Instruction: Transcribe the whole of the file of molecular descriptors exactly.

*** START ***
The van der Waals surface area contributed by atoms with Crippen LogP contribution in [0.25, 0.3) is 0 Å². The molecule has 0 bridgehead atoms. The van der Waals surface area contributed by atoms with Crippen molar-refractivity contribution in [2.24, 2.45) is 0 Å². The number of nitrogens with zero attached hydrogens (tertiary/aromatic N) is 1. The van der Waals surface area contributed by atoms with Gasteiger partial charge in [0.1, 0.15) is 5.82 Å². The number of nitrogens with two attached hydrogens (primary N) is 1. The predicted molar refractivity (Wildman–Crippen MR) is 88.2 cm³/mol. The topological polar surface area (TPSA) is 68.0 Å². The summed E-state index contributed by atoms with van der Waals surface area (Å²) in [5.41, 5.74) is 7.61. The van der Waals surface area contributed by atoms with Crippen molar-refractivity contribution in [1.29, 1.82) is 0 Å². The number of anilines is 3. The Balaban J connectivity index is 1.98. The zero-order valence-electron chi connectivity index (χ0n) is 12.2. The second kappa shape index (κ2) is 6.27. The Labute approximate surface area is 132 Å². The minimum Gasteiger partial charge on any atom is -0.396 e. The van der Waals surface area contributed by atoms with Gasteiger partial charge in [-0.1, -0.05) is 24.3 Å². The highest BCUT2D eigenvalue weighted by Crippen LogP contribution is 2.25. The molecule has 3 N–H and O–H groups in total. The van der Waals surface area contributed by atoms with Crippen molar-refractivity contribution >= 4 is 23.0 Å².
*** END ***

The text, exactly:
The van der Waals surface area contributed by atoms with Crippen LogP contribution in [0.25, 0.3) is 0 Å². The molecule has 0 bridgehead atoms. The van der Waals surface area contributed by atoms with Crippen molar-refractivity contribution in [2.24, 2.45) is 0 Å². The number of nitrogens with zero attached hydrogens (tertiary/aromatic N) is 1. The van der Waals surface area contributed by atoms with Gasteiger partial charge in [0.1, 0.15) is 5.82 Å². The number of nitrogens with two attached hydrogens (primary N) is 1. The predicted molar refractivity (Wildman–Crippen MR) is 88.2 cm³/mol. The topological polar surface area (TPSA) is 68.0 Å². The summed E-state index contributed by atoms with van der Waals surface area (Å²) in [5.41, 5.74) is 7.61. The van der Waals surface area contributed by atoms with Crippen molar-refractivity contribution in [1.29, 1.82) is 0 Å². The number of anilines is 3. The Balaban J connectivity index is 1.98. The zero-order valence-electron chi connectivity index (χ0n) is 12.2. The second kappa shape index (κ2) is 6.27. The Labute approximate surface area is 132 Å². The minimum Gasteiger partial charge on any atom is -0.396 e. The van der Waals surface area contributed by atoms with Gasteiger partial charge in [-0.1, -0.05) is 24.3 Å². The highest BCUT2D eigenvalue weighted by Crippen LogP contribution is 2.25. The molecule has 3 N–H and O–H groups in total. The van der Waals surface area contributed by atoms with Crippen molar-refractivity contribution >= 4 is 23.0 Å².